Showing posts from 2009

Finally -- an encyclopedia of help for us GFCF people

Finally, there is a book that covers the use of diet in treating our children with developmental disorders, such as PDD and ADHD, etc. It's called The Encyclopedia of Dietary Interventions.

And, who else would write such a book other than Karyn Seroussi and Lisa Lewis.

I don't like to use this blog to promote too many items (unless they're very worthy), but this is one of those things.

You can read more about the book, and buy a copy, from Sarpsborg Press by clicking here.

Karyn's also promoting the book at a new Facebook group that she's formed called "Special Diets for Autism & Related Disorders."

This is the kind of book that should answer a lot of those questions about what foods contain gluten and what foods are beneficial, and why? So, I'd recommend taking a look at this book.

Happy 2009!

I just wanted to take a minute and say how much I enjoyed sharing with all of you in 2008 and how great it was to meet -- electronically -- so many people. This blog started as a simple way to share recipes with people who most likely were in the same boat as us. As many of you know, I have two daughters diagnosed with PDD and we embraced a gluten and casein free diet to help. And, it has helped.

This blog has grown tremendously -- way beyond what I ever imagined. It's not really a source of income for us. I've not made a dime from it yet. But, that never was the point. The point was to try and help, just as so many people have helped us.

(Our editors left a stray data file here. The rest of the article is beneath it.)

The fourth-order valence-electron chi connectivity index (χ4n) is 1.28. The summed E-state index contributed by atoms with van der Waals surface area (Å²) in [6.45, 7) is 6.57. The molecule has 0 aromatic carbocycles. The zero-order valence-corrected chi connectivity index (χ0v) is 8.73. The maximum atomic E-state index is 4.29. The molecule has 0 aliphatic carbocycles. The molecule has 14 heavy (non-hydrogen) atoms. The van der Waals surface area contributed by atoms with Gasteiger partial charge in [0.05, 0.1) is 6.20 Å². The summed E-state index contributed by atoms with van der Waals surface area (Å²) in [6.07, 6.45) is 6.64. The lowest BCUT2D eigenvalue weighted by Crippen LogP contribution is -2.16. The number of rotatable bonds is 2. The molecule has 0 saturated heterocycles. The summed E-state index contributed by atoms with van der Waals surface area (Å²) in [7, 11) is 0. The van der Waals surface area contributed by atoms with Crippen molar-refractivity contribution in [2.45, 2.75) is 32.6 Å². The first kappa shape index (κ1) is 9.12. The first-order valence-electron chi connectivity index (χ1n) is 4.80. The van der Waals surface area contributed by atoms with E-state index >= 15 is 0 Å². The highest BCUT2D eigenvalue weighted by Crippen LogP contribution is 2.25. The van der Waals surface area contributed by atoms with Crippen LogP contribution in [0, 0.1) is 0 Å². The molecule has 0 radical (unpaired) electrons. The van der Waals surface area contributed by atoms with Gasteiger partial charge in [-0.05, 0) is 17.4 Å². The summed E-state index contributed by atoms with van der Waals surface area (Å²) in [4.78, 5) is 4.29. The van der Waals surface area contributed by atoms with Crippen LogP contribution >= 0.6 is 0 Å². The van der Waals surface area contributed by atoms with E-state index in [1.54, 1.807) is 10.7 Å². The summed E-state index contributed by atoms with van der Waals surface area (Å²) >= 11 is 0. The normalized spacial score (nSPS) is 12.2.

I'd like to share a few facts about how many people this blog has reached in 2008:

- 13,682 visitors, or roughly 38 visitors every day.

- those visiting the blog live in 84 countries. The countries with the most visitors were 1) U.S., 2) Canada, 3) Australia, 4) Philippines and 5) the U.K.

- some other countries that might surprise you: Malays…

Spicy spinach

Getting my kids to eat fruits and vegetables is a real chore. I know that many PDD/ADHD kids are fussy with food and it's extremely difficult getting them to try new things. I've had a little success in this area, mostly by setting clear rewards for their attempts at trying new things. I mostly don't make a big deal out of the new food and I hardly ever call it -- at first -- by its real name.

I'll provide this example, since it leads to the very easy recipe that follows. One night recently, I served dinner to my kids, burgers and potatoes, and then I sat down with the same food plus a small pile of cooked spinach. My oldest quickly asked, what is that? Without missing a beat, I said, It's spicy spinach, honey. I kept eating.

A minute later, she said, Can I try some? I gave her a small bite from my fork. She asked for more. Then, I asked if she wanted some on her plate. She did.

I know, this approach doesn't always work. But, it does sometimes.

And, I've learne…